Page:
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James wrote to Christians in the midst of temptation and trial. He showed first that the issue of testing is that they "may be perfect and entire, lacking in nothing." It is therefore to be looked upon as a means of blessing and received with joy. He clearly pointed out that God is never the Author of temptation as enticement toward evil, and in a passage full of remarkable force revealed the process of such temptation. It is an appeal through desire to some perfectly legitimate need of life, but suggests its attainment in illegitimate ways. If such enticement be rejected the victory is won.
James showed that the Word of God is the stronghold for faith in meeting temptation. Therefore the Word should be received “with meekness." Thus, and thus only, will it be possible under temptation to save the soul. James employed the figure of a man looking at himself in a mirror, and going away, and forgetting his likeness, which is graphic. The man who endures temptation is he who, looking into the law of liberty, continues therein.
This action dealing with the effect of faith on temptation closes with a remarkable contrast between the false and the true in religion. The word "religious" here occurs only in the New Testament, and is a somewhat remarkable word. It indicates all manner of external observances, and in this connection stands in direct contrast to the phrase, "pure religion." In all pure religion the deepest fact is the recognition of relationship to God, and this expresses itself in compassion, which drives men into touch with those in affliction and consecration, which keeps them unspotted from the world.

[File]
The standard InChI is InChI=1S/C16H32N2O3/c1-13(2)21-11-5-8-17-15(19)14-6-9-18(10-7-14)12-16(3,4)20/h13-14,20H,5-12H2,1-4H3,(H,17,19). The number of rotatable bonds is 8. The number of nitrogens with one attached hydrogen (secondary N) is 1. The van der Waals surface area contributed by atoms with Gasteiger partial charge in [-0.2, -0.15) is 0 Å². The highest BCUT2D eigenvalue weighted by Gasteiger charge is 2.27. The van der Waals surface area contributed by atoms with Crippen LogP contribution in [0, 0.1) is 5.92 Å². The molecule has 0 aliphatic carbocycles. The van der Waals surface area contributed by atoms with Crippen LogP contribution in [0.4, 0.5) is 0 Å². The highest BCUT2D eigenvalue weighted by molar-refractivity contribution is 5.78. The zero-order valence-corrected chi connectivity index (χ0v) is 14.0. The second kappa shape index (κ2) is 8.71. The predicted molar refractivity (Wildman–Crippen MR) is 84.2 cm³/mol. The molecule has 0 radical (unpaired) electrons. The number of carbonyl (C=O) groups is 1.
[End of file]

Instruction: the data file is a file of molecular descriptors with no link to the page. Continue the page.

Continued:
The whole section teaches us that temptation is not from God, but that in the divine economy it is overruled for the good of the saint.
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Morgan, G. Campbell. "Commentary on James 1". "Morgan's Exposition on the Bible". https://www.studylight.org/
the Week of Christ the King / Proper 29 / Ordinary 34